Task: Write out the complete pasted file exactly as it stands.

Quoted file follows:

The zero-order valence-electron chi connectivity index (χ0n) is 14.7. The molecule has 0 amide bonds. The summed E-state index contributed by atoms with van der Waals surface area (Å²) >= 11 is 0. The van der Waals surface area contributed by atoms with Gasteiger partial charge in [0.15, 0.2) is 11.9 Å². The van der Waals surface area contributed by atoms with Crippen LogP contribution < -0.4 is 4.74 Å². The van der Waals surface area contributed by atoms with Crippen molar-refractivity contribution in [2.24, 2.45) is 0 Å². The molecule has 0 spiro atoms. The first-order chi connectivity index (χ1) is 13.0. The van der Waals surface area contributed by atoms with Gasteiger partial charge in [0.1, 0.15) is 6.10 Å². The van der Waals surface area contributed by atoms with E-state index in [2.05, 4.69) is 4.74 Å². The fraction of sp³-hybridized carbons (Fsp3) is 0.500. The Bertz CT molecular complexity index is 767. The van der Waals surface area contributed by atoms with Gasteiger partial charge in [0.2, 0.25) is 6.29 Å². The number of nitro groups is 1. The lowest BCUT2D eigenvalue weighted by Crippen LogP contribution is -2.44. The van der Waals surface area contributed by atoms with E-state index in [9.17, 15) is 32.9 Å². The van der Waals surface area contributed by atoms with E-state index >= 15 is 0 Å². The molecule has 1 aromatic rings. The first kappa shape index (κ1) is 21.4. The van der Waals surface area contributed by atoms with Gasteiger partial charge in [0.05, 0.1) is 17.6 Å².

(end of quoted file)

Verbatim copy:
The zero-order valence-electron chi connectivity index (χ0n) is 14.7. The molecule has 0 amide bonds. The summed E-state index contributed by atoms with van der Waals surface area (Å²) >= 11 is 0. The van der Waals surface area contributed by atoms with Gasteiger partial charge in [0.15, 0.2) is 11.9 Å². The van der Waals surface area contributed by atoms with Crippen LogP contribution < -0.4 is 4.74 Å². The van der Waals surface area contributed by atoms with Crippen molar-refractivity contribution in [2.24, 2.45) is 0 Å². The molecule has 0 spiro atoms. The first-order chi connectivity index (χ1) is 13.0. The van der Waals surface area contributed by atoms with Gasteiger partial charge in [0.1, 0.15) is 6.10 Å². The van der Waals surface area contributed by atoms with E-state index in [2.05, 4.69) is 4.74 Å². The fraction of sp³-hybridized carbons (Fsp3) is 0.500. The Bertz CT molecular complexity index is 767. The van der Waals surface area contributed by atoms with Gasteiger partial charge in [0.2, 0.25) is 6.29 Å². The number of nitro groups is 1. The lowest BCUT2D eigenvalue weighted by Crippen LogP contribution is -2.44. The van der Waals surface area contributed by atoms with E-state index in [9.17, 15) is 32.9 Å². The van der Waals surface area contributed by atoms with E-state index >= 15 is 0 Å². The molecule has 1 aromatic rings. The first kappa shape index (κ1) is 21.4. The van der Waals surface area contributed by atoms with Gasteiger partial charge in [0.05, 0.1) is 17.6 Å².